Closing is the last step in the home-buying process. Closing happens in a meeting between a combination of the buyer, the buyer's agent, the seller, the seller's agent and a closing agent. The closing agent is either an attorney or a representative from the title company which manages the home's ownership paperwork.
What are closing costs?
Both the buyer and seller may pay closing fees. As part of your mortgage application you will get a loan estimate, or LE, showing your potential closing costs. Prior to closing you will receive a Closing Disclosure, or CD, showing your final costs. Costs can include but are not limited to:
- An origination fee
- Discount points
- An appraisal fee
- Credit report
- Title search
- Recording fees
Through the course of the closing, several documents are reviewed and signed. Once all of the costs due at closing have been paid and the paperwork has been signed, you can collect your keys and get ready to move into your new house.
What is a loan estimate?
As part of the mortgage application process you will get a loan estimate showing your potential closing costs. An itemized list of closing costs must be provided to you within three business days of your mortgage application by law. Your final closing costs should reasonably reflect your loan estimate.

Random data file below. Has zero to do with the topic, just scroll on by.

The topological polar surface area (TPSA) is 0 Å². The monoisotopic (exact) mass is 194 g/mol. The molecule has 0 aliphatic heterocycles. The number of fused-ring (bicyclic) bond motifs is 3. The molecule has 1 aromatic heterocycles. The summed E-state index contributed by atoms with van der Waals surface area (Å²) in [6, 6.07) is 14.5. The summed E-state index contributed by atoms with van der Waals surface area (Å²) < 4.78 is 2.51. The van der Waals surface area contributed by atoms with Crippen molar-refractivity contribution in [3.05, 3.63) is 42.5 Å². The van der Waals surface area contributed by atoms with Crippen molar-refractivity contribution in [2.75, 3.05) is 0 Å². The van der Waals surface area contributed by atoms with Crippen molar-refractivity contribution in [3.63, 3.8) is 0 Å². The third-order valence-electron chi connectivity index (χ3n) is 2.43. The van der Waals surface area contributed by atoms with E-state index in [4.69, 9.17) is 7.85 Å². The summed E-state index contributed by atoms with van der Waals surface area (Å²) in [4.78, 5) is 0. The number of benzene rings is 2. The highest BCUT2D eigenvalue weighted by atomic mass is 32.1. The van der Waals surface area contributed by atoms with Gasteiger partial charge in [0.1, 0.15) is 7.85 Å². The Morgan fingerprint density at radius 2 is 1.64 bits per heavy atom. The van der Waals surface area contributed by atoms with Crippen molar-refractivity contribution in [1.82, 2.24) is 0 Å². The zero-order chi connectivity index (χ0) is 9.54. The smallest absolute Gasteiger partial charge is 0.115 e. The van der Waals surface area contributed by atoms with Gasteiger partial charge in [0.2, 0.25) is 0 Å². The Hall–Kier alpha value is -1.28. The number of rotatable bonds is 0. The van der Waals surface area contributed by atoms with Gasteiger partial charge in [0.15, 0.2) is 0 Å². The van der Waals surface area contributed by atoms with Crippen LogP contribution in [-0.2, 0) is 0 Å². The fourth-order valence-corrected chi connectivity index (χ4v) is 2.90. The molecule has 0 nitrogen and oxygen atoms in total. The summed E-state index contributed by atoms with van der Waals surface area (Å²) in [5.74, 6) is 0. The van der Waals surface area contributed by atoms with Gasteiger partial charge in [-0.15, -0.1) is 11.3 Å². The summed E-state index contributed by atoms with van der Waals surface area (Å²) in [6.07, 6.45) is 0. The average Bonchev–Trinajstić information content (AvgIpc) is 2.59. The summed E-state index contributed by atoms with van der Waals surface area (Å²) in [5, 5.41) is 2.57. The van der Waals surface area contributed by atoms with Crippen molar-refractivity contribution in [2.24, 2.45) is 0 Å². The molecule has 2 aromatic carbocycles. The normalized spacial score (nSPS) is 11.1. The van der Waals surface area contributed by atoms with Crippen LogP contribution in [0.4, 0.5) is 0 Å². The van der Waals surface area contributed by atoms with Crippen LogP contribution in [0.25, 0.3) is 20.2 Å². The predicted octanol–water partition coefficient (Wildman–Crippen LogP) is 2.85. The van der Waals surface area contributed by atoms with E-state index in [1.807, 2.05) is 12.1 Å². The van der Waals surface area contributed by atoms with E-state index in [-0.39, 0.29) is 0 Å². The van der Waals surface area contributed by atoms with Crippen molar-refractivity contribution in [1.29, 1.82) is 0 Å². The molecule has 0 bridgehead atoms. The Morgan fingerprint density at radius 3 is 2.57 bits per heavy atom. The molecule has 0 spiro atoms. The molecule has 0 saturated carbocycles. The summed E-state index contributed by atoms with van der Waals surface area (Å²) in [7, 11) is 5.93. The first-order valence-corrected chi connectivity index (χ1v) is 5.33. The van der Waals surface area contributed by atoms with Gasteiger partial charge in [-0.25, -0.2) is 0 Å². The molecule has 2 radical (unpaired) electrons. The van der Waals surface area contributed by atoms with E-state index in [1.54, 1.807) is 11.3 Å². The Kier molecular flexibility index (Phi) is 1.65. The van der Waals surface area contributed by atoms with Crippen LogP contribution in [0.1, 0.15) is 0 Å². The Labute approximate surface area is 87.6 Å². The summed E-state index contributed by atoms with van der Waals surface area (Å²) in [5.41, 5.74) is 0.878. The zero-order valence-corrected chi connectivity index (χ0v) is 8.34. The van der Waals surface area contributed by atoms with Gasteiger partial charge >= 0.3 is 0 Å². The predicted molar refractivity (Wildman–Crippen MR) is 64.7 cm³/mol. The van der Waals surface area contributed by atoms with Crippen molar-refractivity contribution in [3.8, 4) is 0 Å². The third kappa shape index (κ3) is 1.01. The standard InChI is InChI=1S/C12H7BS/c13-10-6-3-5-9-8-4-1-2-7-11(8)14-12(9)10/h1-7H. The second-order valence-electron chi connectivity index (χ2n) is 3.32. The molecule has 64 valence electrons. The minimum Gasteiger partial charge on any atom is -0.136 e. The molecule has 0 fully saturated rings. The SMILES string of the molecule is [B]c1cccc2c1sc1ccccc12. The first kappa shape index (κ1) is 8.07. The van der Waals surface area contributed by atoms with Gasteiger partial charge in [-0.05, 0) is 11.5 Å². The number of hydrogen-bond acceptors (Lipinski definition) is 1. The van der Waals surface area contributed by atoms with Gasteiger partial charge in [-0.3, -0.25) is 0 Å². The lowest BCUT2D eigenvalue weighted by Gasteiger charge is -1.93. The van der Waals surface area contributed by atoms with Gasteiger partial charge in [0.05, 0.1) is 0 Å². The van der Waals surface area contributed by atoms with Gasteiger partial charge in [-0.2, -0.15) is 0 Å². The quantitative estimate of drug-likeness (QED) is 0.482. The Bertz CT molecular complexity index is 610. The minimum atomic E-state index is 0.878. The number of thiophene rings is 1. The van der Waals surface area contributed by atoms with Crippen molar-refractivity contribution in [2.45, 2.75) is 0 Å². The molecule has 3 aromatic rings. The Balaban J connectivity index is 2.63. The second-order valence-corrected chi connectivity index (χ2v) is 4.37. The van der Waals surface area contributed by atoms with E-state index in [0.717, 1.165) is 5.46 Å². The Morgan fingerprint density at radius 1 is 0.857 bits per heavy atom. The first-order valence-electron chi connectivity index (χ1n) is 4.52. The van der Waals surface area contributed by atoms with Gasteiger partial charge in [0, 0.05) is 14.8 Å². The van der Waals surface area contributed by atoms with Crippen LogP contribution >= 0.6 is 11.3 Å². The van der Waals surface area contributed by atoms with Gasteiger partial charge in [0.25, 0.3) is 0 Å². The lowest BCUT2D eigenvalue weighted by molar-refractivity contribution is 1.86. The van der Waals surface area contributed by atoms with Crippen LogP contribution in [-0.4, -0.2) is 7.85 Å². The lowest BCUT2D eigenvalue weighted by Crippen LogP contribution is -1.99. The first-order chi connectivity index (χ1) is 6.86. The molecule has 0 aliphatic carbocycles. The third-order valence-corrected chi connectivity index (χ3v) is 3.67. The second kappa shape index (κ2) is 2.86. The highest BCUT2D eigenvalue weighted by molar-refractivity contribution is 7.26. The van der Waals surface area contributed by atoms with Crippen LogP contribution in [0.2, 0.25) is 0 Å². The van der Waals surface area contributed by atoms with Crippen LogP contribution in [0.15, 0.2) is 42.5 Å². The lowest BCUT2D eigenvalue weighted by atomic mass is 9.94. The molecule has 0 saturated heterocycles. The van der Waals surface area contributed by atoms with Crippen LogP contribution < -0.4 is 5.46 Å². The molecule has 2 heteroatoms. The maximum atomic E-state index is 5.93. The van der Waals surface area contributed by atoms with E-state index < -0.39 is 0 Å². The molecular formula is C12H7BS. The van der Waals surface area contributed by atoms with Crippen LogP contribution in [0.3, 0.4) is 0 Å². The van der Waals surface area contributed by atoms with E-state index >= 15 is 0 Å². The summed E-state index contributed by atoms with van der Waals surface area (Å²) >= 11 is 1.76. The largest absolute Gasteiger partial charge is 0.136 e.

What is a closing disclosure?
For loans that require a Loan Estimate, or LE, and that proceed to closing, creditors must provide a Closing Disclosure, or CD, which is a final disclosure reflecting the actual terms of the transaction. The CD generally must contain the actual terms and costs of the transaction.
How much are closing costs?
Closing costs are typically two to five percent of the loan amount. However, they can vary depending on your lender, location and property. Since your closing costs depend on your loan amount, they're an important consideration when working with your real estate agent to decide how much to offer on a house.
Who pays closing costs?
Although both the buyer and seller typically pay closing costs, in certain situations you can negotiate to have the seller pay a portion or even all of your closing costs.
How long does it take to close on a house?
Many factors go into determining how long the closing process is likely to take — it depends primarily on your lender. You should receive a closing date on your purchase agreement. The type of mortgage loan can also impact how long it takes to close on a house. FHA loans typically take a little longer than conventional loans. It's important to check in with your mortgage loan officer and real estate agent to get regular updates throughout the course of the process.